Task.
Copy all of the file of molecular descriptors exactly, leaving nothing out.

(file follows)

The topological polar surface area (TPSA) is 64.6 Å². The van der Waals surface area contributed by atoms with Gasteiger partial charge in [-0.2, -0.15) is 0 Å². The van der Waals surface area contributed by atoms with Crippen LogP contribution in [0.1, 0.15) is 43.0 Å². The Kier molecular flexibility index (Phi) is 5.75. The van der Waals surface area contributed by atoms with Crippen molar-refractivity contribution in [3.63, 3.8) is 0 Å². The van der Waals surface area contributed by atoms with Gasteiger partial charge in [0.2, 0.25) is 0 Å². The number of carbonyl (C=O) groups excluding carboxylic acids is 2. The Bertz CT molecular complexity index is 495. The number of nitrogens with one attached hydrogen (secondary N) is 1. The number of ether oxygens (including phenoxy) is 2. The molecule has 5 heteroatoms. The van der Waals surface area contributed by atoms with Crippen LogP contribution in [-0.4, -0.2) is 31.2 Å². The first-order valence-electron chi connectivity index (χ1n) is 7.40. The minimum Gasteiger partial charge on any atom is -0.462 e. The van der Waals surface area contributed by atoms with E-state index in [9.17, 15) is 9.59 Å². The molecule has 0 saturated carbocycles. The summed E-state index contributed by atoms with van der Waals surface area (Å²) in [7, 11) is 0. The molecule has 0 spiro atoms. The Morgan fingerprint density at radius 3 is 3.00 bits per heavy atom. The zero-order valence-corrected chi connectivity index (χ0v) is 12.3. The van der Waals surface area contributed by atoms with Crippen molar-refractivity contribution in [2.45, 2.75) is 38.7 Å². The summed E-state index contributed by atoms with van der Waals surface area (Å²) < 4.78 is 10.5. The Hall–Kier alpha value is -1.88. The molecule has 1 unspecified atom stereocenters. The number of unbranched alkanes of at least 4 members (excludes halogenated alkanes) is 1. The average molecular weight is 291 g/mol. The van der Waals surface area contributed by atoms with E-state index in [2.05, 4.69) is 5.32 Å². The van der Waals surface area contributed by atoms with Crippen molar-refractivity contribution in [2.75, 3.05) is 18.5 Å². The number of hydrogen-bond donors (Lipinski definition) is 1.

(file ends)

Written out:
The topological polar surface area (TPSA) is 64.6 Å². The van der Waals surface area contributed by atoms with Gasteiger partial charge in [-0.2, -0.15) is 0 Å². The van der Waals surface area contributed by atoms with Crippen LogP contribution in [0.1, 0.15) is 43.0 Å². The Kier molecular flexibility index (Phi) is 5.75. The van der Waals surface area contributed by atoms with Crippen molar-refractivity contribution in [3.63, 3.8) is 0 Å². The van der Waals surface area contributed by atoms with Gasteiger partial charge in [0.2, 0.25) is 0 Å². The number of carbonyl (C=O) groups excluding carboxylic acids is 2. The Bertz CT molecular complexity index is 495. The number of nitrogens with one attached hydrogen (secondary N) is 1. The number of ether oxygens (including phenoxy) is 2. The molecule has 5 heteroatoms. The van der Waals surface area contributed by atoms with Crippen LogP contribution in [-0.4, -0.2) is 31.2 Å². The first-order valence-electron chi connectivity index (χ1n) is 7.40. The minimum Gasteiger partial charge on any atom is -0.462 e. The van der Waals surface area contributed by atoms with E-state index in [9.17, 15) is 9.59 Å². The molecule has 0 saturated carbocycles. The summed E-state index contributed by atoms with van der Waals surface area (Å²) in [7, 11) is 0. The molecule has 0 spiro atoms. The Morgan fingerprint density at radius 3 is 3.00 bits per heavy atom. The zero-order valence-corrected chi connectivity index (χ0v) is 12.3. The van der Waals surface area contributed by atoms with Crippen molar-refractivity contribution in [2.45, 2.75) is 38.7 Å². The summed E-state index contributed by atoms with van der Waals surface area (Å²) < 4.78 is 10.5. The Hall–Kier alpha value is -1.88. The molecule has 1 unspecified atom stereocenters. The number of unbranched alkanes of at least 4 members (excludes halogenated alkanes) is 1. The average molecular weight is 291 g/mol. The van der Waals surface area contributed by atoms with E-state index in [2.05, 4.69) is 5.32 Å². The van der Waals surface area contributed by atoms with Crippen molar-refractivity contribution in [2.75, 3.05) is 18.5 Å². The number of hydrogen-bond donors (Lipinski definition) is 1.